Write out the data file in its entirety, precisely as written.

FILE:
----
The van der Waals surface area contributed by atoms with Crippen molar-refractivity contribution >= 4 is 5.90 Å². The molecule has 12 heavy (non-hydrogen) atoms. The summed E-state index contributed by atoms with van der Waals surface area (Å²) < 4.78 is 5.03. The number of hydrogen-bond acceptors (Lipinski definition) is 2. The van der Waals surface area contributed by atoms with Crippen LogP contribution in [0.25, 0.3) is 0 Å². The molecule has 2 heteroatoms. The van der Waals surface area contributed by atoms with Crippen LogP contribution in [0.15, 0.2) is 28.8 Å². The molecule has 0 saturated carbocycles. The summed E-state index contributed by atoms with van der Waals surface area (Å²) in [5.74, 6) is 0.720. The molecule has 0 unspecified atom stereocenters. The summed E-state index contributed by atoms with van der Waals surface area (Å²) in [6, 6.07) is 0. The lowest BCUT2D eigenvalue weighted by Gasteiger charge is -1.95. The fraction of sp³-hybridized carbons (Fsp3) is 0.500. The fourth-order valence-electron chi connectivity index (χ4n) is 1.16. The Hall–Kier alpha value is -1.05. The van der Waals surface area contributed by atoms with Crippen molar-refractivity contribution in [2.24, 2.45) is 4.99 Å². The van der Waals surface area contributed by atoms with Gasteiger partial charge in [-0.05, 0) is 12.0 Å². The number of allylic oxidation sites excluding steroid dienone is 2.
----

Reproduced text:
The van der Waals surface area contributed by atoms with Crippen molar-refractivity contribution >= 4 is 5.90 Å². The molecule has 12 heavy (non-hydrogen) atoms. The summed E-state index contributed by atoms with van der Waals surface area (Å²) < 4.78 is 5.03. The number of hydrogen-bond acceptors (Lipinski definition) is 2. The van der Waals surface area contributed by atoms with Crippen LogP contribution in [0.25, 0.3) is 0 Å². The molecule has 2 heteroatoms. The van der Waals surface area contributed by atoms with Crippen LogP contribution in [0.15, 0.2) is 28.8 Å². The molecule has 0 saturated carbocycles. The summed E-state index contributed by atoms with van der Waals surface area (Å²) in [5.74, 6) is 0.720. The molecule has 0 unspecified atom stereocenters. The summed E-state index contributed by atoms with van der Waals surface area (Å²) in [6, 6.07) is 0. The lowest BCUT2D eigenvalue weighted by Gasteiger charge is -1.95. The fraction of sp³-hybridized carbons (Fsp3) is 0.500. The fourth-order valence-electron chi connectivity index (χ4n) is 1.16. The Hall–Kier alpha value is -1.05. The van der Waals surface area contributed by atoms with Crippen molar-refractivity contribution in [2.24, 2.45) is 4.99 Å². The van der Waals surface area contributed by atoms with Gasteiger partial charge in [-0.05, 0) is 12.0 Å². The number of allylic oxidation sites excluding steroid dienone is 2.